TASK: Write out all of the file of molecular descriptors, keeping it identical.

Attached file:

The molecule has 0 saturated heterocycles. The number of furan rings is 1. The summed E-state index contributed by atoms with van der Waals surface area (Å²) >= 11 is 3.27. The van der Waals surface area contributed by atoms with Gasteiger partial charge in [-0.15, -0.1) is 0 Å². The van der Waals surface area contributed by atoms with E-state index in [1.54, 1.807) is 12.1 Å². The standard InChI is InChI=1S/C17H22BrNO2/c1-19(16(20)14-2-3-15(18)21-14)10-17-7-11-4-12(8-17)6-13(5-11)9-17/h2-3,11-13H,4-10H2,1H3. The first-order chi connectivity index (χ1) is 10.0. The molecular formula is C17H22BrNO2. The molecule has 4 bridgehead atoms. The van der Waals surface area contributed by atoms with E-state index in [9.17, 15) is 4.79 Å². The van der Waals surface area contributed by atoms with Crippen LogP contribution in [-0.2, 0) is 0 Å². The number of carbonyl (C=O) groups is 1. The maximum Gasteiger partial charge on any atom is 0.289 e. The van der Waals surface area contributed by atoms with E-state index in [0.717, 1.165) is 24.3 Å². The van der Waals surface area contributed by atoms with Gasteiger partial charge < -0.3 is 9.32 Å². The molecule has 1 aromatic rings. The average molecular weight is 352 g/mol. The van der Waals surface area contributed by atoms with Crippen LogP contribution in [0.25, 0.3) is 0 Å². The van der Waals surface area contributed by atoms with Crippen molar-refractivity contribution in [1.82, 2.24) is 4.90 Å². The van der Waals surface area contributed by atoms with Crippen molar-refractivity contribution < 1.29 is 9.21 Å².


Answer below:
The molecule has 0 saturated heterocycles. The number of furan rings is 1. The summed E-state index contributed by atoms with van der Waals surface area (Å²) >= 11 is 3.27. The van der Waals surface area contributed by atoms with Gasteiger partial charge in [-0.15, -0.1) is 0 Å². The van der Waals surface area contributed by atoms with E-state index in [1.54, 1.807) is 12.1 Å². The standard InChI is InChI=1S/C17H22BrNO2/c1-19(16(20)14-2-3-15(18)21-14)10-17-7-11-4-12(8-17)6-13(5-11)9-17/h2-3,11-13H,4-10H2,1H3. The first-order chi connectivity index (χ1) is 10.0. The molecular formula is C17H22BrNO2. The molecule has 4 bridgehead atoms. The van der Waals surface area contributed by atoms with E-state index in [9.17, 15) is 4.79 Å². The van der Waals surface area contributed by atoms with Crippen LogP contribution in [-0.2, 0) is 0 Å². The number of carbonyl (C=O) groups is 1. The maximum Gasteiger partial charge on any atom is 0.289 e. The van der Waals surface area contributed by atoms with E-state index in [0.717, 1.165) is 24.3 Å². The van der Waals surface area contributed by atoms with Gasteiger partial charge < -0.3 is 9.32 Å². The molecule has 1 aromatic rings. The average molecular weight is 352 g/mol. The van der Waals surface area contributed by atoms with Crippen LogP contribution in [0.25, 0.3) is 0 Å². The van der Waals surface area contributed by atoms with Crippen molar-refractivity contribution in [1.82, 2.24) is 4.90 Å². The van der Waals surface area contributed by atoms with Crippen molar-refractivity contribution < 1.29 is 9.21 Å².